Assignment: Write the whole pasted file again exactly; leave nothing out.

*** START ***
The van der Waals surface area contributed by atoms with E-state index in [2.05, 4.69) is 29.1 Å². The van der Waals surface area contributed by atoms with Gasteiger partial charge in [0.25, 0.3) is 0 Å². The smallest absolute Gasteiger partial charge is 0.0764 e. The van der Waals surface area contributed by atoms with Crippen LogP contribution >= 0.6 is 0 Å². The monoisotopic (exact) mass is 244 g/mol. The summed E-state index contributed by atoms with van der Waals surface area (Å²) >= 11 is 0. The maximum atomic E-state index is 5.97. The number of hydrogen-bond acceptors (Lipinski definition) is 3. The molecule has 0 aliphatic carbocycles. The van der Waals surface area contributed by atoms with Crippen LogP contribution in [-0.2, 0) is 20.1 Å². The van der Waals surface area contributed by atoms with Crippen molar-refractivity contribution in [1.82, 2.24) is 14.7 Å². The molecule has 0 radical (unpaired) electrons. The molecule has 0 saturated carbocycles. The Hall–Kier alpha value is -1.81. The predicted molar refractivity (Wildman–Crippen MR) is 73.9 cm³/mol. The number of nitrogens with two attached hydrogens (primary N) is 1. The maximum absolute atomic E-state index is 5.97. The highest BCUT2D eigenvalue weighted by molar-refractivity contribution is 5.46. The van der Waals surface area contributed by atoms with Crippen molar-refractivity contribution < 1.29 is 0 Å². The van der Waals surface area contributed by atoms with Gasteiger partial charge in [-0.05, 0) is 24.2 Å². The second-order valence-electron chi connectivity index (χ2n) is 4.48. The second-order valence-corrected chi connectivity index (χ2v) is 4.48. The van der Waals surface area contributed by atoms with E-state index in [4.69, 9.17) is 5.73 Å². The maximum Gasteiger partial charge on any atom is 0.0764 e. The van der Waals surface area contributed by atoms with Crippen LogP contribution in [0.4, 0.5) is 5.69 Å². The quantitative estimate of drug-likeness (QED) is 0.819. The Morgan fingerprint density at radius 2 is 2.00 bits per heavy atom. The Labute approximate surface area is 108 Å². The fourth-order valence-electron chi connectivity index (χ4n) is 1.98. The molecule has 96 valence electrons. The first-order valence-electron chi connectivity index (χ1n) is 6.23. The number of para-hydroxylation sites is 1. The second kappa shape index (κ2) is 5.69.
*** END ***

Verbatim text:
The van der Waals surface area contributed by atoms with E-state index in [2.05, 4.69) is 29.1 Å². The van der Waals surface area contributed by atoms with Gasteiger partial charge in [0.25, 0.3) is 0 Å². The smallest absolute Gasteiger partial charge is 0.0764 e. The van der Waals surface area contributed by atoms with Crippen LogP contribution >= 0.6 is 0 Å². The monoisotopic (exact) mass is 244 g/mol. The summed E-state index contributed by atoms with van der Waals surface area (Å²) >= 11 is 0. The maximum atomic E-state index is 5.97. The number of hydrogen-bond acceptors (Lipinski definition) is 3. The molecule has 0 aliphatic carbocycles. The van der Waals surface area contributed by atoms with Crippen LogP contribution in [-0.2, 0) is 20.1 Å². The van der Waals surface area contributed by atoms with Crippen molar-refractivity contribution in [1.82, 2.24) is 14.7 Å². The molecule has 0 radical (unpaired) electrons. The molecule has 0 saturated carbocycles. The Hall–Kier alpha value is -1.81. The predicted molar refractivity (Wildman–Crippen MR) is 73.9 cm³/mol. The number of nitrogens with two attached hydrogens (primary N) is 1. The maximum absolute atomic E-state index is 5.97. The highest BCUT2D eigenvalue weighted by molar-refractivity contribution is 5.46. The van der Waals surface area contributed by atoms with Crippen molar-refractivity contribution < 1.29 is 0 Å². The van der Waals surface area contributed by atoms with Gasteiger partial charge in [-0.05, 0) is 24.2 Å². The second-order valence-electron chi connectivity index (χ2n) is 4.48. The second-order valence-corrected chi connectivity index (χ2v) is 4.48. The van der Waals surface area contributed by atoms with E-state index in [4.69, 9.17) is 5.73 Å². The maximum Gasteiger partial charge on any atom is 0.0764 e. The van der Waals surface area contributed by atoms with Crippen LogP contribution in [0.4, 0.5) is 5.69 Å². The quantitative estimate of drug-likeness (QED) is 0.819. The Morgan fingerprint density at radius 2 is 2.00 bits per heavy atom. The Labute approximate surface area is 108 Å². The fourth-order valence-electron chi connectivity index (χ4n) is 1.98. The molecule has 96 valence electrons. The first-order valence-electron chi connectivity index (χ1n) is 6.23. The number of para-hydroxylation sites is 1. The second kappa shape index (κ2) is 5.69.